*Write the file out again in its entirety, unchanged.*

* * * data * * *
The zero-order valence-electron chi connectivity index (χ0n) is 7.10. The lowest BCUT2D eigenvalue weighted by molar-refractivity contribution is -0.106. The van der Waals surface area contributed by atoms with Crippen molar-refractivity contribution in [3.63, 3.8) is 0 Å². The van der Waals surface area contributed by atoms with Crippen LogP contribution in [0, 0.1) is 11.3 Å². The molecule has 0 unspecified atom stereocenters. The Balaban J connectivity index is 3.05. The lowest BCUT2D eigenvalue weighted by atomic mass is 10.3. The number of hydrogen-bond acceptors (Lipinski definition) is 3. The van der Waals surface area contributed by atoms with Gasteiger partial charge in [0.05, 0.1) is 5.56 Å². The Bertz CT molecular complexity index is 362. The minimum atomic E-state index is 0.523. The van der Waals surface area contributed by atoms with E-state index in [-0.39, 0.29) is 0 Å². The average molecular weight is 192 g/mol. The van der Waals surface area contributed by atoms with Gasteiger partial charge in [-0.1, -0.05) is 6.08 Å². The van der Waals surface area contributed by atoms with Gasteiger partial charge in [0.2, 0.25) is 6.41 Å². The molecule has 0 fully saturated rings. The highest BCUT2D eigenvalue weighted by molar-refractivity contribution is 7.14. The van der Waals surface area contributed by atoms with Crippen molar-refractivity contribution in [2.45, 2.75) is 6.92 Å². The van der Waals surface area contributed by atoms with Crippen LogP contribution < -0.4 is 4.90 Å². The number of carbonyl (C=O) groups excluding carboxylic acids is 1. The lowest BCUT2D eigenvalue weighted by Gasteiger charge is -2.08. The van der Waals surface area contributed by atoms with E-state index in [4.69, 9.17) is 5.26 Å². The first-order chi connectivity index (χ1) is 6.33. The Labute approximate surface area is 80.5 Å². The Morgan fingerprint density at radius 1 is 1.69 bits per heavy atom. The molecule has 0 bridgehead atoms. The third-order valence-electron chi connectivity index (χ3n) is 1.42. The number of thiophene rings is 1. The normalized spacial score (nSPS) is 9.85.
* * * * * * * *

The zero-order valence-electron chi connectivity index (χ0n) is 7.10. The lowest BCUT2D eigenvalue weighted by molar-refractivity contribution is -0.106. The van der Waals surface area contributed by atoms with Crippen molar-refractivity contribution in [3.63, 3.8) is 0 Å². The van der Waals surface area contributed by atoms with Crippen LogP contribution in [0, 0.1) is 11.3 Å². The molecule has 0 unspecified atom stereocenters. The Balaban J connectivity index is 3.05. The lowest BCUT2D eigenvalue weighted by atomic mass is 10.3. The number of hydrogen-bond acceptors (Lipinski definition) is 3. The van der Waals surface area contributed by atoms with Gasteiger partial charge in [0.05, 0.1) is 5.56 Å². The Bertz CT molecular complexity index is 362. The minimum atomic E-state index is 0.523. The van der Waals surface area contributed by atoms with E-state index in [-0.39, 0.29) is 0 Å². The average molecular weight is 192 g/mol. The van der Waals surface area contributed by atoms with Gasteiger partial charge in [-0.1, -0.05) is 6.08 Å². The van der Waals surface area contributed by atoms with Gasteiger partial charge in [0.2, 0.25) is 6.41 Å². The molecule has 0 fully saturated rings. The highest BCUT2D eigenvalue weighted by molar-refractivity contribution is 7.14. The van der Waals surface area contributed by atoms with Crippen molar-refractivity contribution in [2.45, 2.75) is 6.92 Å². The van der Waals surface area contributed by atoms with Crippen LogP contribution < -0.4 is 4.90 Å². The number of carbonyl (C=O) groups excluding carboxylic acids is 1. The lowest BCUT2D eigenvalue weighted by Gasteiger charge is -2.08. The van der Waals surface area contributed by atoms with E-state index in [4.69, 9.17) is 5.26 Å². The first-order chi connectivity index (χ1) is 6.33. The Labute approximate surface area is 80.5 Å². The Morgan fingerprint density at radius 1 is 1.69 bits per heavy atom. The molecule has 0 bridgehead atoms. The third-order valence-electron chi connectivity index (χ3n) is 1.42. The number of thiophene rings is 1. The normalized spacial score (nSPS) is 9.85.